West Yorkshire PCC calls for government laws to make police more diverse

The number of ethnic minority officers within West Yorkshire Police has increased, but is still out of proportion with figures in wider society.
The number of ethnic minority officers within West Yorkshire Police has increased, but is still out of proportion with figures in wider society.
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West Yorkshire's Police and Crime Commissioner (PCC) has called for government legislation to boost ethnic diversity within the police force.

Mark Burns-Williamson said that West Yorkshire Police was struggling to attract and keep hold of recruits from ethnic minorities, despite efforts to make the force more reflective of society.

Police and Crime Commissioner Mark Burns-Williamson said the force had "issues" attracting recruits from ethnic minorities.

Police and Crime Commissioner Mark Burns-Williamson said the force had "issues" attracting recruits from ethnic minorities.

A total of 5.6 per cent of all staff and officers working within West Yorkshire Police are from black, Asian and other minority groups. It represents a small increase from 5.2 per cent in December 2015.

By contrast, people from those backgrounds account for more than 18 per cent of the region's population.

Speaking at a Police and Crime Panel meeting on Friday, Mr Burns-Williamson said: "There are still very real issues in terms of being able to attract, recruit and keep hold of people from those backgrounds.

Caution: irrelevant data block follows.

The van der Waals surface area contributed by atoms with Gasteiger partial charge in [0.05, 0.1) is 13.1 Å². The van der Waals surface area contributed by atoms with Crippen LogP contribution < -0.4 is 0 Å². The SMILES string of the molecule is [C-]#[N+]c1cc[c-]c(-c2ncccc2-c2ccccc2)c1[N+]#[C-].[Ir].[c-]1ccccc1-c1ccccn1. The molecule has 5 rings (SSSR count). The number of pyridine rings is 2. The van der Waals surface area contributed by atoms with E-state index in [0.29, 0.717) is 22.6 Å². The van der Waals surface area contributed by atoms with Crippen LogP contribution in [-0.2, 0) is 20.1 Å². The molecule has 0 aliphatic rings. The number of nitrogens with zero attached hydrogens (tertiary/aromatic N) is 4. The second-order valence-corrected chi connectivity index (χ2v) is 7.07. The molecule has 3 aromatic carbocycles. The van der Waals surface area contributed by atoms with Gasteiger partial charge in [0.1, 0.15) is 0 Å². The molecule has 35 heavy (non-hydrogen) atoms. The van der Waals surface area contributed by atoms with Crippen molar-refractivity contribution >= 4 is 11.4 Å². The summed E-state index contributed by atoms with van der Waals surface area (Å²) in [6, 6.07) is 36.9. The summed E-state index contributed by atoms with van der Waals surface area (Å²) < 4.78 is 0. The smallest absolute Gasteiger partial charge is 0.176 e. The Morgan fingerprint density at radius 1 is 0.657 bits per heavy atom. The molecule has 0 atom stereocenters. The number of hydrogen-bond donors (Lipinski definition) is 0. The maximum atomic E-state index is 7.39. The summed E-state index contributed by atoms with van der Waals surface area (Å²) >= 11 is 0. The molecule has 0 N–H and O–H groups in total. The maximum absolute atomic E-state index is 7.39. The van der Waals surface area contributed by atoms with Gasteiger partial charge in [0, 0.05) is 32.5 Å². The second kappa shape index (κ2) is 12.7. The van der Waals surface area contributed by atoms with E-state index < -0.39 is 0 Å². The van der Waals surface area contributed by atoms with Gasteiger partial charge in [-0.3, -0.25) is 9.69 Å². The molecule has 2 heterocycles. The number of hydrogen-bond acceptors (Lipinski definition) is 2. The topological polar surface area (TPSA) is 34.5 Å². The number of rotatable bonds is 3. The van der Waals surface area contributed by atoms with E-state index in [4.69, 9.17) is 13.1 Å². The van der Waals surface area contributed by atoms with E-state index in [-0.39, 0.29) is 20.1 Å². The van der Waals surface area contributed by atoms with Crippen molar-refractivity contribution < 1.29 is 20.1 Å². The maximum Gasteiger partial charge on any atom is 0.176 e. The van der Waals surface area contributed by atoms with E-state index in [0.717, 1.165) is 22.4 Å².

"The only real way we can make progress in this regard is for government to consider legislative changes, to enable some of that to occur.

"I know some people might not agree with me on that, and might not support me on that, but I believe that legislation will be the only way change will come about over a long period of time."

Mr Burns-Williamson also described the government's response to concerns raised about how the police are funded as "typical".

The Police and Crime Panel, which holds the PCC to account, had penned an open letter criticising how forces are now being funded through annual lump sum settlements, instead of a more "sustainable" model which covers a longer period of time.

In response, policing minister Nick Hurd defended the government's policy and said it was right that decisions about tax rises to fund extra officers were made locally.

Mr Burns-Williamson said: "The latest news I have is that it's still very unclear if they will move to a three year funding settlement, or keep it is as it is.

"Sadly, like everything else at the moment, Brexit is being used as an excuse to not make a decision."